While local dynamic stability measures have been successfully used to characterize walking stability, they require long continuous walking data, which may be difficult to obtain from a clinical population. We investigated the amount of walking data necessary to obtain reliable measures of local dynamic stability. Twenty healthy adults walked on a motorized treadmill at their self-selected speed for three trials of 5 min each. Trunk motion was used to construct a 12-dimensional state space comprised of the linear and angular positions and velocities. Mean divergence of locally perturbed trajectories was calculated as a measure of local dynamic stability using the first 1-5 min of data from each trial. Exponential divergence rates were quantified. Divergence was also parameterized using a double-exponential function. Intra-class correlation coefficients ICC(2,1) were calculated for each divergence measure for each trial length. ICC(2, 1) values increased with trial length, and reached 0.5-0.9. Good reliability was obtained for short-term measures for trial lengths of 2 and 3 min, but 5 min was not adequate to estimate the long-term coefficients based on a single trial.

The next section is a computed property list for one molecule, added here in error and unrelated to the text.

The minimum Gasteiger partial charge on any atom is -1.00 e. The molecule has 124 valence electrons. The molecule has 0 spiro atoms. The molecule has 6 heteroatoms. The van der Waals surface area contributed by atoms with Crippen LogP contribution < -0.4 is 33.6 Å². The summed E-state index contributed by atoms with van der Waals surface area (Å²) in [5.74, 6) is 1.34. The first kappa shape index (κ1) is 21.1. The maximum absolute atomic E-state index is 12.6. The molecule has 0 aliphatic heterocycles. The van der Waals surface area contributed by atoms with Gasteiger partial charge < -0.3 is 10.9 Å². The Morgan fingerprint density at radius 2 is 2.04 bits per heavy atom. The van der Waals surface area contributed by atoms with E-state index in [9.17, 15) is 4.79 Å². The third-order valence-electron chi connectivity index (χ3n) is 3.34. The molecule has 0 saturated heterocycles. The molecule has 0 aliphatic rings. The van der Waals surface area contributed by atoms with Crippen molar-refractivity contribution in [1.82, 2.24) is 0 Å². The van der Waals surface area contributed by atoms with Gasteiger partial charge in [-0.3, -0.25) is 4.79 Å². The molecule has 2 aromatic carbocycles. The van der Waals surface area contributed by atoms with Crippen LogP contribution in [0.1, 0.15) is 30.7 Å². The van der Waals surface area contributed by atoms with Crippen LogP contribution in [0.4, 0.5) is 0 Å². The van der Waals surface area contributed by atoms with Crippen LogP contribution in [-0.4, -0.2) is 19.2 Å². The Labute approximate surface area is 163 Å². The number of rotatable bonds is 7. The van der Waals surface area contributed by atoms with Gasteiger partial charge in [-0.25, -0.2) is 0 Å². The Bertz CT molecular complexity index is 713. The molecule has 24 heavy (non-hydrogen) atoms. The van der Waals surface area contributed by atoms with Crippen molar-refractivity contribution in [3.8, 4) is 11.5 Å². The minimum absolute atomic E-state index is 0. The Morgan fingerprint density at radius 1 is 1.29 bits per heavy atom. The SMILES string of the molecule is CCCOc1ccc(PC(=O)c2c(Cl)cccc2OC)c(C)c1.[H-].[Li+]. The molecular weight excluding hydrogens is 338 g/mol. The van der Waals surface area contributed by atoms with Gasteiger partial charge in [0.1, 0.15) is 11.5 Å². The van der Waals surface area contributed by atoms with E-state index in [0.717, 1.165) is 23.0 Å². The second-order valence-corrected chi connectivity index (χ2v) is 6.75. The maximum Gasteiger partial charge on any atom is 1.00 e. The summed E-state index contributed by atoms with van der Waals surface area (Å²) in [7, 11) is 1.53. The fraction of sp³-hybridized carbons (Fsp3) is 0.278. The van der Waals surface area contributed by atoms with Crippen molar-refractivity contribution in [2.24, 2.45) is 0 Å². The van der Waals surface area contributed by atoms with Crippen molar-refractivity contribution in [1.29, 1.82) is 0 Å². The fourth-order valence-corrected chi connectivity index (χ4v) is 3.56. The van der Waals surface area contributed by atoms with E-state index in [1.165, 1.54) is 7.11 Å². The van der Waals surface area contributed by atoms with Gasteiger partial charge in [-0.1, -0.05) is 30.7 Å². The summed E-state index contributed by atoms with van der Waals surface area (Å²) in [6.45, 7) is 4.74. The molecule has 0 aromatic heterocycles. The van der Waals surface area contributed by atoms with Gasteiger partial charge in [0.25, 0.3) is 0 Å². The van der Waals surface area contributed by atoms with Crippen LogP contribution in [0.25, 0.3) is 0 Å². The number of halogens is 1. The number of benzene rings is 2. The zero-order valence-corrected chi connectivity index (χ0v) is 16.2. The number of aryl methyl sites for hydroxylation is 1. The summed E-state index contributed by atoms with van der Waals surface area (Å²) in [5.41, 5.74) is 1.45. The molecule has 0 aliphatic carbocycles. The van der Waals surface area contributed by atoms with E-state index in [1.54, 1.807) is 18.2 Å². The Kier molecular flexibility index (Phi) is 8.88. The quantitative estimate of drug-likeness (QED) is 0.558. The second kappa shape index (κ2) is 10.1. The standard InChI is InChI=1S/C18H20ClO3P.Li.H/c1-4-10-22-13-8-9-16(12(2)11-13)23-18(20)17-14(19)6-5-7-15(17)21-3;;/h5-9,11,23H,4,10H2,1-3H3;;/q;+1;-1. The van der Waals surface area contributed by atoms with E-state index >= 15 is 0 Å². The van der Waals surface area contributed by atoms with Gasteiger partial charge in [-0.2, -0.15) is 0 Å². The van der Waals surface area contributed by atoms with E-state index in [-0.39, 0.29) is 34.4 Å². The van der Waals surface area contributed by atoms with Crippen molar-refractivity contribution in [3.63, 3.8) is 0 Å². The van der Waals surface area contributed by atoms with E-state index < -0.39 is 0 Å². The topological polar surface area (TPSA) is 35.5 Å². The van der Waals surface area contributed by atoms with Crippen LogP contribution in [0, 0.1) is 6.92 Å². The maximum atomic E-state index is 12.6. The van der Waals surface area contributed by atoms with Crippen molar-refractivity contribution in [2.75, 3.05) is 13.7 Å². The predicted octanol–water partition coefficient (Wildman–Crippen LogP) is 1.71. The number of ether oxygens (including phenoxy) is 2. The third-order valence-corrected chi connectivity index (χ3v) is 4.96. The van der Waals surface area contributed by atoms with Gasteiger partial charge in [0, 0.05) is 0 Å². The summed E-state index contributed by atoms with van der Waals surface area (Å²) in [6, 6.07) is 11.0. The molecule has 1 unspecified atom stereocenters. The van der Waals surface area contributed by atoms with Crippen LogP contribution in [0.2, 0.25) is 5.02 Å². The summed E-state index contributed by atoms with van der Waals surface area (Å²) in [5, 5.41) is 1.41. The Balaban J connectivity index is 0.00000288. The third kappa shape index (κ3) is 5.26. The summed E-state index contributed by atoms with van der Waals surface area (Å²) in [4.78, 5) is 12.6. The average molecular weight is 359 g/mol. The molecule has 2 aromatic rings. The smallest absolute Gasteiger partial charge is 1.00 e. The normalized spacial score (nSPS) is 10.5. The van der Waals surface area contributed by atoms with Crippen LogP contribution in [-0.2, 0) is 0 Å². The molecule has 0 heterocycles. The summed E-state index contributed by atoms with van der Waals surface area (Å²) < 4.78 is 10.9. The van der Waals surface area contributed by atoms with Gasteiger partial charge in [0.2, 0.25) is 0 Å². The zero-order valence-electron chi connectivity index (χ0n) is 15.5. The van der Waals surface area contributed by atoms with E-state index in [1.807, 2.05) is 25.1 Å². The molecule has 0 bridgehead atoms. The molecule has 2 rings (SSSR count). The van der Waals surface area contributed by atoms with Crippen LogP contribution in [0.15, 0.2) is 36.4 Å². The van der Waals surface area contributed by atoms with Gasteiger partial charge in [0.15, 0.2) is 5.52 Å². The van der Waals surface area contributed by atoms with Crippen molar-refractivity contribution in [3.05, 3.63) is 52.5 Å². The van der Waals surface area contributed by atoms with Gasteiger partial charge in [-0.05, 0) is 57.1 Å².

All Science Journal Classification (ASJC) codes
- Orthopedics and Sports Medicine